About 5 or 6 years ago I stumbled on Princess Hijab’s myspace. With her[?] art posted without explanation–not that it needed much– I couldn’t help but feel great admiration for the traditional rebel. I couple of months later the myspace was down and I couldn’t find anything about her. Then during a blackout I picked up a BITCH magazine [a feminist magazine] and started to read it. There was a article on Princess Hijab!
In fact, Princess Hijab asserts, her dressing up of billboards is a symbolic act of resistance meanttoreassert a “physical and mental integrity” against what she calls the “visual terrorism” of advertising. Arguing that the human right of expression has been displaced by publicists, advertisers, and the machinery of capitalist, commodified culture, she offers that, “My work explores how something as intimate as the human body has become as distant as a message from your corporate sponsor.”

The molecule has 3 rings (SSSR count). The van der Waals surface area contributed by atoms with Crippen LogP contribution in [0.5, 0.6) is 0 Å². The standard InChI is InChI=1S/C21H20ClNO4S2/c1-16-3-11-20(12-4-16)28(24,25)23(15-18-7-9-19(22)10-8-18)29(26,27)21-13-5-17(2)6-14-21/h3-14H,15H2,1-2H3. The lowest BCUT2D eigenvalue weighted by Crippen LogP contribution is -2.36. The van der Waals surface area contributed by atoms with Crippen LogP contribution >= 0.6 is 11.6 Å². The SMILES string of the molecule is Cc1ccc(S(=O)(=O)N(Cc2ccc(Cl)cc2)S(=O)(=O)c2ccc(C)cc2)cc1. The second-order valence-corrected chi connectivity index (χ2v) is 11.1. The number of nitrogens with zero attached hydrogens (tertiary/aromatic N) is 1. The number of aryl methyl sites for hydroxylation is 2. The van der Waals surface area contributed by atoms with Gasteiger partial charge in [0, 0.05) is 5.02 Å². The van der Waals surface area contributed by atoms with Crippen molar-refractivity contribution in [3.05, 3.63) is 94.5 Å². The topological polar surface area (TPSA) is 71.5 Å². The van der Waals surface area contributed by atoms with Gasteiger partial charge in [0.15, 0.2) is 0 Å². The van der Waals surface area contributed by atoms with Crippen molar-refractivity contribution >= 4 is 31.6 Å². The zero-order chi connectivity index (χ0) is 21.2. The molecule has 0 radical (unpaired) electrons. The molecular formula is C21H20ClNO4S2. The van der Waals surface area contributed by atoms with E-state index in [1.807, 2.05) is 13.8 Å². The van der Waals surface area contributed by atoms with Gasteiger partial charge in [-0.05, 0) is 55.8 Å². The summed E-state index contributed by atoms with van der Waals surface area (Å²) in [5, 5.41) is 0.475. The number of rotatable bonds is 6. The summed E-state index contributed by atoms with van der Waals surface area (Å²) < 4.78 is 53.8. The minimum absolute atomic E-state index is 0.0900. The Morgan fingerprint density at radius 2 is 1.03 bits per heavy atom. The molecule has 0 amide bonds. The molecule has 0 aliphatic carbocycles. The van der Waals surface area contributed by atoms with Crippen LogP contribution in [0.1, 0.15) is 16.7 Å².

The message is so unique and powerful from the mere fact that Princess Hijab is actually not even Muslim. The article, which has more details is fantastic, you can read it here.
Princess Hijab’s offical website can be found here as well. The Japanese characters makes me wonder if Princess Hijab is actually Japanese…
To understand Princess Hijab’s art is to question the incongruities of our society. In this era of extreme visual marketing, Princess Hijab explores notions of space and representation, challenging people’s ideas on normative types of representations with the distinctive black veil. Her work is the living example of how symbolist imagery is woven in or out of the social landscape in order to question its motley texture through art.
Leave a comment
No comments yet.